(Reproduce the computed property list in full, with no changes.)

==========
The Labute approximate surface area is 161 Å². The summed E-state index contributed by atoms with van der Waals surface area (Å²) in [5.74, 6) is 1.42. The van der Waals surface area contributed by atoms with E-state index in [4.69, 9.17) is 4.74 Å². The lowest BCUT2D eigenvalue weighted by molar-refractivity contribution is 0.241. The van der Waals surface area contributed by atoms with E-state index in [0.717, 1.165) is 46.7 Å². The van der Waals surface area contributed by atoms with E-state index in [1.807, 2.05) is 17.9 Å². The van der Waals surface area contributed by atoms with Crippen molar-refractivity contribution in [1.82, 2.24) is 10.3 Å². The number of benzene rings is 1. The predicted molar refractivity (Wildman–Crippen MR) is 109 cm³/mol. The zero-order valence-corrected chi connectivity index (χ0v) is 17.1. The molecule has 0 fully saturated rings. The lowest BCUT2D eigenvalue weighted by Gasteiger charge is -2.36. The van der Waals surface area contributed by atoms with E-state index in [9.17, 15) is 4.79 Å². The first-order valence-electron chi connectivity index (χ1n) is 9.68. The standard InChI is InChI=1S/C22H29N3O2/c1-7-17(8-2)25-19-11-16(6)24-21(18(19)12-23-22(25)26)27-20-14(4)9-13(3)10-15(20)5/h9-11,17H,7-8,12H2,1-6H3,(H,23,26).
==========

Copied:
The Labute approximate surface area is 161 Å². The summed E-state index contributed by atoms with van der Waals surface area (Å²) in [5.74, 6) is 1.42. The van der Waals surface area contributed by atoms with E-state index in [4.69, 9.17) is 4.74 Å². The lowest BCUT2D eigenvalue weighted by molar-refractivity contribution is 0.241. The van der Waals surface area contributed by atoms with E-state index in [0.717, 1.165) is 46.7 Å². The van der Waals surface area contributed by atoms with E-state index in [1.807, 2.05) is 17.9 Å². The van der Waals surface area contributed by atoms with Crippen molar-refractivity contribution in [1.82, 2.24) is 10.3 Å². The number of benzene rings is 1. The predicted molar refractivity (Wildman–Crippen MR) is 109 cm³/mol. The zero-order valence-corrected chi connectivity index (χ0v) is 17.1. The molecule has 0 fully saturated rings. The lowest BCUT2D eigenvalue weighted by Gasteiger charge is -2.36. The van der Waals surface area contributed by atoms with E-state index in [9.17, 15) is 4.79 Å². The first-order valence-electron chi connectivity index (χ1n) is 9.68. The standard InChI is InChI=1S/C22H29N3O2/c1-7-17(8-2)25-19-11-16(6)24-21(18(19)12-23-22(25)26)27-20-14(4)9-13(3)10-15(20)5/h9-11,17H,7-8,12H2,1-6H3,(H,23,26).